Fittingly, it was a business school interview that inspired Eunice Cho to create Aella, the Los Angeles-based women’s wear brand of comfortable, confidence-boosting and easy-care clothing with a specific focus on pants.
After getting her gray wool Theory suit soaked in a rainstorm en route to that interview, Cho said, “I was so sick of worrying about my clothes and I needed the apparel industry to do better.”
With a business-casual dress code at school, “all I wanted was a great pair of black pants that looked like serious trousers but felt like yoga pants.” Before the ath-leisure boom, that was nearly impossible to find.
“We thought we could add a huge amount of value by filling this real need. We want to take on this very unglamorous and difficult category so women can have comfortable and practical pants that are also stylish,” said Cho.
The product: machine-washable, wrinkle-resistant, fade-resistant clothing that is fit for the office and elsewhere. Cho, whose family is in the textile business, sourced four-way stretch fabric from Japan, Turkey and Italy, with some made in L.A.
The Aella customer isn’t looking for trends or seasonal fashions, so Cho developed five styles that work for a range of body types and dress codes: a skinny, a trouser, a flare and so forth. Retail price points are $125 to $200 for pants; $40 to $130 for tops.
As for service, Aella customers can try on a second size for free and return one in a pre-paid envelope included in the $5 flat rate shipping fee. New customers can also fill out a questionnaire for stylists to aid them in finding the right size and style.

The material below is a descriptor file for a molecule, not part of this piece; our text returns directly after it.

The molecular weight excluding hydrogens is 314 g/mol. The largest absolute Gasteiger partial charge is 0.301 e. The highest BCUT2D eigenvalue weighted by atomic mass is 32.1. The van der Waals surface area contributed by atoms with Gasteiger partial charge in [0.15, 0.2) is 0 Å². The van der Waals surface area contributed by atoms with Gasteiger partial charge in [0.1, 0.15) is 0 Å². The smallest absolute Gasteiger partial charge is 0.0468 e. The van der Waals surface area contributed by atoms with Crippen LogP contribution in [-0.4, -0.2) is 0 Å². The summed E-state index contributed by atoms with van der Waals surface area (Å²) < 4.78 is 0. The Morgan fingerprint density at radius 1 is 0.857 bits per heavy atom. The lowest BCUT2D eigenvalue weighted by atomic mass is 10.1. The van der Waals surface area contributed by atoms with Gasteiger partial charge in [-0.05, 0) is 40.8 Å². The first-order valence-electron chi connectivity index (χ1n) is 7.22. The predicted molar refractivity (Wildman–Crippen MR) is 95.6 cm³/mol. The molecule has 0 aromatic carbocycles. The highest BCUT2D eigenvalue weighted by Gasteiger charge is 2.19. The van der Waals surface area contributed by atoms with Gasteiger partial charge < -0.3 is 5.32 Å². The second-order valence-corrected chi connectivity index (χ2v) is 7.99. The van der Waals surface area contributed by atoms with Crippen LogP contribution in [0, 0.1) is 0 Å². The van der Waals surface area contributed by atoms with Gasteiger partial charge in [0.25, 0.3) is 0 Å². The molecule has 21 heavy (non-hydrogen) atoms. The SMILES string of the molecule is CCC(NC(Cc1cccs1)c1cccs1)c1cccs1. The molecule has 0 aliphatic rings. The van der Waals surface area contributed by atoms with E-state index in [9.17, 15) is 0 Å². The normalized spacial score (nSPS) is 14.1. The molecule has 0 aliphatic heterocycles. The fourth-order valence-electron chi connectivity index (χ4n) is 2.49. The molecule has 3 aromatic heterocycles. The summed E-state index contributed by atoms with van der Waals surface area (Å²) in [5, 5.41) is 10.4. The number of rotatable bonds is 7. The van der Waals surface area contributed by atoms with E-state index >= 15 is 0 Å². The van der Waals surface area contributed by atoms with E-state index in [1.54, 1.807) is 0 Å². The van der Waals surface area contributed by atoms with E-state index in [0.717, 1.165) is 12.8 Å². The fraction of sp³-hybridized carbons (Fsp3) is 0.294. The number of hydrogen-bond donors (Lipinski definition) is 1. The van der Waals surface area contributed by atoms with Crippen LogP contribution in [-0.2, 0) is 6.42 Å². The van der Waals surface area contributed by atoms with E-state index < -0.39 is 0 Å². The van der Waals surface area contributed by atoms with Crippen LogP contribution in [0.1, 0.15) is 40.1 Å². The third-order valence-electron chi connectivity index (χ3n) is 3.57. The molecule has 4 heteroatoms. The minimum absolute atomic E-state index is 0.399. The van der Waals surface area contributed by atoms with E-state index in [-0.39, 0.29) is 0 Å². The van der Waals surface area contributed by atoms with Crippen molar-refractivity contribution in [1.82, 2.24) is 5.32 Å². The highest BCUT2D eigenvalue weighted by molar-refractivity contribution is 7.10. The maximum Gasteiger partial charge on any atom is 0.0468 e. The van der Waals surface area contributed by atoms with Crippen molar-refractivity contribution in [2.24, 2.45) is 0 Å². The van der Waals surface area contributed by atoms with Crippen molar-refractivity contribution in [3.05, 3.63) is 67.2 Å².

Cho said her customers fall into two groups: Millennials coming to them one time for a specific office dress code and slightly older return shoppers with higher professional positions and travel-heavy lifestyles.
Moving forward, Aella plans to deepen the product offering in pants and jackets, expanding options in each fabric; combine try-on and stylist services to make user experience more seamless, and add content to provide more comprehensive styling help and ideas.
After pop-up stores in New York and L.A., the company is now testing secondary markets. “We move around so much because we are still a new brand that’s essentials-oriented, so we want to be in touch with new audiences versus putting down roots in a specific market,” she said. “It’s hard for customers to come back the next week, so we focus on moving around and getting exposure in markets.”